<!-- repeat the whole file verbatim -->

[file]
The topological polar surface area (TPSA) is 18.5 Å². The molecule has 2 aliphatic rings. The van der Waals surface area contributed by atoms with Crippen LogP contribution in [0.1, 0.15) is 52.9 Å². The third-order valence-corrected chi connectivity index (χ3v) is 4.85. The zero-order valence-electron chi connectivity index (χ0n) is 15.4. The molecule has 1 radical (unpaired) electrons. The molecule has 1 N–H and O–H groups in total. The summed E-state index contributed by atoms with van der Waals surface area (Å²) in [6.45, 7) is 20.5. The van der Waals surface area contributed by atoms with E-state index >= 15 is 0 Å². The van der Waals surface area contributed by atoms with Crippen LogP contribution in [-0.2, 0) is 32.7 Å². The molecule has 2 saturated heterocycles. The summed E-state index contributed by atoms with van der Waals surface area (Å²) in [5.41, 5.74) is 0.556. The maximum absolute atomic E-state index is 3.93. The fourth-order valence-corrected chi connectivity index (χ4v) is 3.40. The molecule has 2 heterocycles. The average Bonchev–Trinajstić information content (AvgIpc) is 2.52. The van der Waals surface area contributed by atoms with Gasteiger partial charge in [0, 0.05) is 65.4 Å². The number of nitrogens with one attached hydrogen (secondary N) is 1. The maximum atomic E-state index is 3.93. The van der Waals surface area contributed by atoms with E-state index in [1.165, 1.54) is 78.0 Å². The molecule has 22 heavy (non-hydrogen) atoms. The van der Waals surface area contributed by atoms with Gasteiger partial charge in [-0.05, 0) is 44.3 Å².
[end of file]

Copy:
The topological polar surface area (TPSA) is 18.5 Å². The molecule has 2 aliphatic rings. The van der Waals surface area contributed by atoms with Crippen LogP contribution in [0.1, 0.15) is 52.9 Å². The third-order valence-corrected chi connectivity index (χ3v) is 4.85. The zero-order valence-electron chi connectivity index (χ0n) is 15.4. The molecule has 1 radical (unpaired) electrons. The molecule has 1 N–H and O–H groups in total. The summed E-state index contributed by atoms with van der Waals surface area (Å²) in [6.45, 7) is 20.5. The van der Waals surface area contributed by atoms with E-state index >= 15 is 0 Å². The van der Waals surface area contributed by atoms with Crippen LogP contribution in [-0.2, 0) is 32.7 Å². The molecule has 2 saturated heterocycles. The summed E-state index contributed by atoms with van der Waals surface area (Å²) in [5.41, 5.74) is 0.556. The maximum absolute atomic E-state index is 3.93. The fourth-order valence-corrected chi connectivity index (χ4v) is 3.40. The molecule has 2 heterocycles. The average Bonchev–Trinajstić information content (AvgIpc) is 2.52. The van der Waals surface area contributed by atoms with Gasteiger partial charge in [0, 0.05) is 65.4 Å². The number of nitrogens with one attached hydrogen (secondary N) is 1. The maximum atomic E-state index is 3.93. The van der Waals surface area contributed by atoms with E-state index in [1.165, 1.54) is 78.0 Å². The molecule has 22 heavy (non-hydrogen) atoms. The van der Waals surface area contributed by atoms with Gasteiger partial charge in [-0.05, 0) is 44.3 Å².